Microsoft is reportedly developing a networking card to move data between its servers, in an effort to reduce the company’s reliance on Nvidia hardware.

According to a report in The Information, the project is being led by Juniper Networks co-founder Pradeep Sindhu and could take over a year to develop.

Microsoft acquired Sindhu’s server chip startup Fungible for $190 million at the start of 2023.

– Microsoft

By developing its own networking card, Microsoft is reportedly looking to address traffic issues that have arisen from deploying Nvidia AI chips in its data centers. Due to the large amounts of information that needs to move between servers during the AI development process, they’ve become overloaded, leading to concerns that the company is at a compute disadvantage compared to its competitors.

Citing a person with knowledge of the project, The Information reported that the Microsoft network chip will be similar to Nvidia’s ConnectX-7 card, which the chip developer sells alongside its GPUs. If the chips come to fruition, it will enable Microsoft-backed OpenAI to develop its AI models faster and more efficiently.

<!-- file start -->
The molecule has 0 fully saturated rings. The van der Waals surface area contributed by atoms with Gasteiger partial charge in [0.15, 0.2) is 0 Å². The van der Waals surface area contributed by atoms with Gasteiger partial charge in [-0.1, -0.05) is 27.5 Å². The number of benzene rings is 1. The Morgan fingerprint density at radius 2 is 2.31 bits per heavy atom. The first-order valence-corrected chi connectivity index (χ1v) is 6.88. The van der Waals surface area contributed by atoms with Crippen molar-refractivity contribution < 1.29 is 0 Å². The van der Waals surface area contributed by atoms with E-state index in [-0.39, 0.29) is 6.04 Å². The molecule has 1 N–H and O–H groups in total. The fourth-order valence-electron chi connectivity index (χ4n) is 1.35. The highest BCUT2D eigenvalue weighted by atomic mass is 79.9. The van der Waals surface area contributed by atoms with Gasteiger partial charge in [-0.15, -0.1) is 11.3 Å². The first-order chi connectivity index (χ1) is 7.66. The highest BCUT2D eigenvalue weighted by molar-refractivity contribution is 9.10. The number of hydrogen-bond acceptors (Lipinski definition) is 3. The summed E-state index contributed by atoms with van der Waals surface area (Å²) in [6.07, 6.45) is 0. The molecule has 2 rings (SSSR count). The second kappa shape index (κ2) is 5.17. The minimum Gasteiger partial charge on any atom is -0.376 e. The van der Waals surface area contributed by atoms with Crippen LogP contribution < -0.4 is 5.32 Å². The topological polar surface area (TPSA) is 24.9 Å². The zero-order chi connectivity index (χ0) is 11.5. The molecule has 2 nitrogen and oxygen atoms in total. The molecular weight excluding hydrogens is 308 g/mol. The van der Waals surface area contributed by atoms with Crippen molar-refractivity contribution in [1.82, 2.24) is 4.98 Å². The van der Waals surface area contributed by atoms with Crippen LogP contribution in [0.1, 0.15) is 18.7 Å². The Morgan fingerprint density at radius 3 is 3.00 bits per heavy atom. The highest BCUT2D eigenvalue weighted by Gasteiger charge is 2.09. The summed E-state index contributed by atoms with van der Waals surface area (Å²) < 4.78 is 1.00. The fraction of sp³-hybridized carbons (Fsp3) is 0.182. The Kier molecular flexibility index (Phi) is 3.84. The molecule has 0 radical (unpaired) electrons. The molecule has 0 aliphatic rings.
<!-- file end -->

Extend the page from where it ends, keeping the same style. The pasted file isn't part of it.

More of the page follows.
The development of new networking cards is yet another move from Microsoft that signals its desire to reduce its reliance on Nvidia. In November 2023, the company unveiled its Azure Maia AI Accelerator, a 5nm node with 105 billion transistors that reportedly has a performance of 1,600 Tflops of MXInt8 and 3,200 Tflops of MXFP4.

In a comment provided to The Information, Microsoft said: “As part of our systems approach to Azure infrastructure, we are focused on optimizing every layer of our stack. We routinely develop new technologies to meet the needs of our customers, including networking chips.”

The same month Microsoft debuted Maia, Bloomberg reported that OpenAI CEO, Sam Altman, had been seeking investment to build an artificial intelligence chip company codenamed project ‘Tigris,' possibly more focused on the design of chips. A month prior, Reuters reported the company had evaluated a potential acquisition target in an effort to bring AI chip manufacturing in-house, having hired the former lead of Google's TPU AI chip as the company’s head of hardware.

Altman is also an investor in neuromorphic semiconductor company Rain AI, which OpenAI has pledged to buy chips from.